vestibular lesion

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MudPhud20XX

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Okay so I still don't get this and would really appreciate if someone can enlighten me.

Kaplan nuero says:

"A lesion of the vestibular nuclei or nerve on the left produces a vestibular nystagmus with a slow deviation of the eyes toward the lesion and a fast correction back to the right."

So the way I understood VOR is that if you rotate your head to right, nystagmus (fast component) will be directed to the right and the slow component will be deviated toward the left. Did I get this correctly?

So with the lesion on the left, you are artificially creating a situation as if your head is rotated to the right?

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Yes.
"Jerk" Nystagmus is due to a vestibular lesion and has a slow phase and a rapid phase. Herk nystagmus can be due to an asymmetric vestibular lesion (if you have symmetric lesion on both sides, you would not get jerk nystagmus). This is compared to "pendular" nystagmus in which the oscillations in both directions are equal speed. Pendular nystagmus is due to a visuomotor feedback problem (baby who has poor visual acuity hence underdeveloped fixation reflexes) and thus is similar to a tremor, and is not due to vesitbular lesions.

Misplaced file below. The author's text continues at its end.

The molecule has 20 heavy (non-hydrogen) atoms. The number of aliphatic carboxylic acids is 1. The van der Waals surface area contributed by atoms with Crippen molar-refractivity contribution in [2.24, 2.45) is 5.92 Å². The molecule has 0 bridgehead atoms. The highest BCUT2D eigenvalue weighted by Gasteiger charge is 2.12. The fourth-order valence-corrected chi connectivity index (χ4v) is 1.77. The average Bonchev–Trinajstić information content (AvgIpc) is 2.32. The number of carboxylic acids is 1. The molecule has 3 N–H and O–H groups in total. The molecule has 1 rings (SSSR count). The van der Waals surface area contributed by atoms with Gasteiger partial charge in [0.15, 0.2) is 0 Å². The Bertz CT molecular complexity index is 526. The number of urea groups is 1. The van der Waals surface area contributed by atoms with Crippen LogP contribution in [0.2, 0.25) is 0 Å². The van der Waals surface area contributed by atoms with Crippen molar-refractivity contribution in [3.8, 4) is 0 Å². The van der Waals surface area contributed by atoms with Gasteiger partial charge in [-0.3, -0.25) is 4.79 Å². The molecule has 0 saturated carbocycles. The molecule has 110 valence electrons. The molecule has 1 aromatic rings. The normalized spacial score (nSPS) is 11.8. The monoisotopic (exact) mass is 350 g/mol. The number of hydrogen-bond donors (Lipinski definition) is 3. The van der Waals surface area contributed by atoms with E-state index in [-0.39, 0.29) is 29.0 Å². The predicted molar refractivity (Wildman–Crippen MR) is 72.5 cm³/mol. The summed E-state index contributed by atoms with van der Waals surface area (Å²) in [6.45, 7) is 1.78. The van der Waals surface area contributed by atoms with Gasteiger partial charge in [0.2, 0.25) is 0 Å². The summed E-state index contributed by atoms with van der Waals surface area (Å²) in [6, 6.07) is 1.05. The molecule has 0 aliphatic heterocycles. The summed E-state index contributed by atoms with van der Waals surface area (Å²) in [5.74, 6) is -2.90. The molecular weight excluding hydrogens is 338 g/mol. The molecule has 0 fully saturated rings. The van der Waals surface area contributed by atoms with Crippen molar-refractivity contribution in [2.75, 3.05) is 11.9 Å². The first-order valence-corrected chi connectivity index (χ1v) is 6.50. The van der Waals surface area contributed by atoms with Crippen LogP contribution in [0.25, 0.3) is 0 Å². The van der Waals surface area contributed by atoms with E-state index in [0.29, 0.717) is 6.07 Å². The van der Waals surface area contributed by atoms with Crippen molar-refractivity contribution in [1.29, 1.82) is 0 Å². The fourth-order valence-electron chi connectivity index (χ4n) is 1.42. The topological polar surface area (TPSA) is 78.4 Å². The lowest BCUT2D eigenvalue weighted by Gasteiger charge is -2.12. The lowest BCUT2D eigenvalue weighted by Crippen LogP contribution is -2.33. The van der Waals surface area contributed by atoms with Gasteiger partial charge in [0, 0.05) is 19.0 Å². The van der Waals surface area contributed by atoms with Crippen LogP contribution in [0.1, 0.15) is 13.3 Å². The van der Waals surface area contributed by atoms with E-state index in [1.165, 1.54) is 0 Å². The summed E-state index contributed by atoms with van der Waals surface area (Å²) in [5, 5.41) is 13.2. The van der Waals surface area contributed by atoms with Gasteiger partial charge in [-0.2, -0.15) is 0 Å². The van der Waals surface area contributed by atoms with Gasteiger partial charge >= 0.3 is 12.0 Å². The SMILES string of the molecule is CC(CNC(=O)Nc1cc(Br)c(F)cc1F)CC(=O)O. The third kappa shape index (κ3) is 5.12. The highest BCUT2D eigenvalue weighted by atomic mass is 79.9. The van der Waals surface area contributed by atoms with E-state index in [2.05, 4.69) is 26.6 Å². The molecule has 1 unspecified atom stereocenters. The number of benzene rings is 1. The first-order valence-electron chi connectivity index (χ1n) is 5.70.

You can think of it as your head moving or the world moving. I don't know if this hurts or helps but this is how I think of it.
I am sitting on a stationary train with my head turned staring out the window looking at one of the many trees (so my right ear is towards the front of the train, my left ear towards the back). If I have a lesion on the left (losing all of its tonic input), its as if the train starts moving to to my right (i.e. forward). My eyes (slowly) follow the tree to the left as it passes by and then rapidly snap back to the right to fixate on the next tree that comes, slowly follows that tree till its gone, snaps back onto the next one, etc.
 
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